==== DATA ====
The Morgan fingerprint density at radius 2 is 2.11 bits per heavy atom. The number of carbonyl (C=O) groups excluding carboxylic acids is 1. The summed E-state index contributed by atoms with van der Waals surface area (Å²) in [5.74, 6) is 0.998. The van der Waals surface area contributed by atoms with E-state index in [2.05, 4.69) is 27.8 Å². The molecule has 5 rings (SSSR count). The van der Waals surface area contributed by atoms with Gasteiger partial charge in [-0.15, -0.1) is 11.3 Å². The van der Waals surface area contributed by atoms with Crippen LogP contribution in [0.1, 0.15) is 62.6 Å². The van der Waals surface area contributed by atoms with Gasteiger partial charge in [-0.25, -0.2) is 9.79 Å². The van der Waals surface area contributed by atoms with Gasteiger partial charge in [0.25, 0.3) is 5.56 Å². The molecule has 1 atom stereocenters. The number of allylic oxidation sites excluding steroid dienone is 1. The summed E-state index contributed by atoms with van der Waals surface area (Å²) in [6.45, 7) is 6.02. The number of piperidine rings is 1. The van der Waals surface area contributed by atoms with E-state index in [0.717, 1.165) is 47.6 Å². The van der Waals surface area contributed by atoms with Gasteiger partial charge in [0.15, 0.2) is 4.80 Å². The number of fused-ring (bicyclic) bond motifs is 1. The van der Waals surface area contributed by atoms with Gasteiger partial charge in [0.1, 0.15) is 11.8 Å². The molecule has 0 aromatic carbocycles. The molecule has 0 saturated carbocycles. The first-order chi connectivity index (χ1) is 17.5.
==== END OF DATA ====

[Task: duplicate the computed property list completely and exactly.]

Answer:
The Morgan fingerprint density at radius 2 is 2.11 bits per heavy atom. The number of carbonyl (C=O) groups excluding carboxylic acids is 1. The summed E-state index contributed by atoms with van der Waals surface area (Å²) in [5.74, 6) is 0.998. The van der Waals surface area contributed by atoms with E-state index in [2.05, 4.69) is 27.8 Å². The molecule has 5 rings (SSSR count). The van der Waals surface area contributed by atoms with Gasteiger partial charge in [-0.15, -0.1) is 11.3 Å². The van der Waals surface area contributed by atoms with Crippen LogP contribution in [0.1, 0.15) is 62.6 Å². The van der Waals surface area contributed by atoms with Gasteiger partial charge in [-0.25, -0.2) is 9.79 Å². The van der Waals surface area contributed by atoms with Gasteiger partial charge in [0.25, 0.3) is 5.56 Å². The molecule has 1 atom stereocenters. The number of allylic oxidation sites excluding steroid dienone is 1. The summed E-state index contributed by atoms with van der Waals surface area (Å²) in [6.45, 7) is 6.02. The number of piperidine rings is 1. The van der Waals surface area contributed by atoms with E-state index in [0.717, 1.165) is 47.6 Å². The van der Waals surface area contributed by atoms with Gasteiger partial charge in [0.15, 0.2) is 4.80 Å². The number of fused-ring (bicyclic) bond motifs is 1. The van der Waals surface area contributed by atoms with Gasteiger partial charge in [0.1, 0.15) is 11.8 Å². The molecule has 0 aromatic carbocycles. The molecule has 0 saturated carbocycles. The first-order chi connectivity index (χ1) is 17.5.